Tuesday, December 8, 2015

Stop light volume

Early in my teaching career, I had a construction paper stoplight in my room.  Each color on the stop light represented the desired volume.  Green meant talking was OK.  Yellow meant that whispering was OK.  Red was for silence.  I moved the light based on my desired volume for each activity.  It was well-planned.  I purposely chose the volume that would best fit each learning activity.  I also used it to control the volume when it seemed to get too loud.

Twenty years later, Amazon sells a Yacker Tracker for a hundred bucks and it senses the volume and changes the light automatically!

If the students were working on projects or inquiry-based lessons, the light was green.  Talking was OK.  Green was also lit for projects and cooperative learning activities.  Yellow was lit for independent work.  Red was lit during reading time and some independent work activities that I chose to be silent.  I can't remember why???

The problem with the stoplight was that my kids didn't always agree with the volume that I wanted.  So I spent too much time trying to enforce the "correct" volume.  It didn't seem to matter how many times we practiced the correct volume, I always had kids who showed me they didn't agree.  After too much time and energy, I finally asked myself, "Why?"

I asked several other teachers for better strategies to control the volume,  I wanted more tricks in my bag.  I tried several of them, but the results were the same.

I looked another direction for an answer.  I looked at my rationale behind the different volumes.  I tried to simplify things so that my students could better understand the expectations and more importantly, so I could maximize learning and spend less time fixing the volume.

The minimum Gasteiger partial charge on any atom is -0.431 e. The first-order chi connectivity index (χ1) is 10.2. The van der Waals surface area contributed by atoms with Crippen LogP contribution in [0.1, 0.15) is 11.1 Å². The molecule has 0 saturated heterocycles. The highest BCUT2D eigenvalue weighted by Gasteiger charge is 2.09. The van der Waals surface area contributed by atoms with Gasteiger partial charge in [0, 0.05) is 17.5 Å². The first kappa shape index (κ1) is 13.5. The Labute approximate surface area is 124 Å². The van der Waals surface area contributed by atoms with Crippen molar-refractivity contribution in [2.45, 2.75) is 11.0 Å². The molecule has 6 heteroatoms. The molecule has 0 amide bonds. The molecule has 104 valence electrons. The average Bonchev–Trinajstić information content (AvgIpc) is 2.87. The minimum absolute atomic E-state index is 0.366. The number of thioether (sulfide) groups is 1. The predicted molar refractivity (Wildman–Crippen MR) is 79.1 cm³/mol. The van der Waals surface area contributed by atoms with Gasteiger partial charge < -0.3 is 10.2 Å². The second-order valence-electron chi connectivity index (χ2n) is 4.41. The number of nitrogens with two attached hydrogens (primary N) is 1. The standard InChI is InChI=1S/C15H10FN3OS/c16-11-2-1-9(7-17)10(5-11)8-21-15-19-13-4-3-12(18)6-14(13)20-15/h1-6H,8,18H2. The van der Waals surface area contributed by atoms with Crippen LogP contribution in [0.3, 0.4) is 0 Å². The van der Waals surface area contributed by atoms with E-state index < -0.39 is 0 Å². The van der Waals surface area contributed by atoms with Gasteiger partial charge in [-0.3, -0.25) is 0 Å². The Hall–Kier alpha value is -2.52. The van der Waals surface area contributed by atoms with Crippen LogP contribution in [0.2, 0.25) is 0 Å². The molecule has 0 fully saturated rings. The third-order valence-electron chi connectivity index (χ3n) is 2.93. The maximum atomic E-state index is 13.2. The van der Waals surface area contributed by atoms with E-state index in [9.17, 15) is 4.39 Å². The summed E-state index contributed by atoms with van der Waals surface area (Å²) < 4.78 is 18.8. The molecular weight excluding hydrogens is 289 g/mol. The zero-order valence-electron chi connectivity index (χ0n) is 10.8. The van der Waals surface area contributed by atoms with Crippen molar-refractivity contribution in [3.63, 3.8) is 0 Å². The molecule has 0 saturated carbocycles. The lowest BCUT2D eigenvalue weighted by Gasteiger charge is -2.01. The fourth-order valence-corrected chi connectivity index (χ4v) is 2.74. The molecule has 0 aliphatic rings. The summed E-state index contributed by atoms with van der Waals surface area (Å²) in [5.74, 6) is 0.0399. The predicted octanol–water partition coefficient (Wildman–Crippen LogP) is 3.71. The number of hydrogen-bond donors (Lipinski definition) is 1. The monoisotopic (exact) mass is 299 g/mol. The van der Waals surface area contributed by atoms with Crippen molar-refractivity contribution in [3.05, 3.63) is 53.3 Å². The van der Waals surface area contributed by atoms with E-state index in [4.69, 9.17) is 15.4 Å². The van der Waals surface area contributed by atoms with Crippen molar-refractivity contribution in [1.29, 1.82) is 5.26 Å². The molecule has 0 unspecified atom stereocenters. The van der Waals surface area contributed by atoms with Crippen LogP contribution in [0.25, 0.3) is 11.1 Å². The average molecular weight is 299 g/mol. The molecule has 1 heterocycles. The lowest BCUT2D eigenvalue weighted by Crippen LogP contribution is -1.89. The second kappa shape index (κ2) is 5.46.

I started by asking myself, "When does it absolutely need to be silent?"

I came up with two answers.  When someone is talking to the whole class, everyone else should be quiet.  That one seemed easy.  Also, some assessments needed to be quiet.  Several other learning activities crossed the board when I thought about silent.  What about reading time?  I decided that short conversations about reading made for better learning.  What about videos?  Short conversations about the videos made for better learning.  What about work that was to be graded?  This one was easy to let go as I strongly preferred a standards-based grading system!

I also asked myself, "When is whispering the correct volume?"  I listed several possibilities, but the only time that I could come up with where whispering was the best volume for everyone's learning was during silent reading time.  I guess "almost-silent" reading time would be more appropriate!

Looking at these new guidelines for class volume, it seemed to me that they were more natural for human beings!  When someone else talks, everyone should listen.  When the majority of people are concentrating silently, everyone else should respect the quiet environment by talking as quietly as possible.  Most importantly, when we are learning, we should be talking!

Now, when designing learning activities, rather than thinking about the best volume, I invest time thinking about how to elicit the best talk.  Evoking great questions.  Involving the learners in thoughtful discussions.  The one doing the most talking is doing the most learning!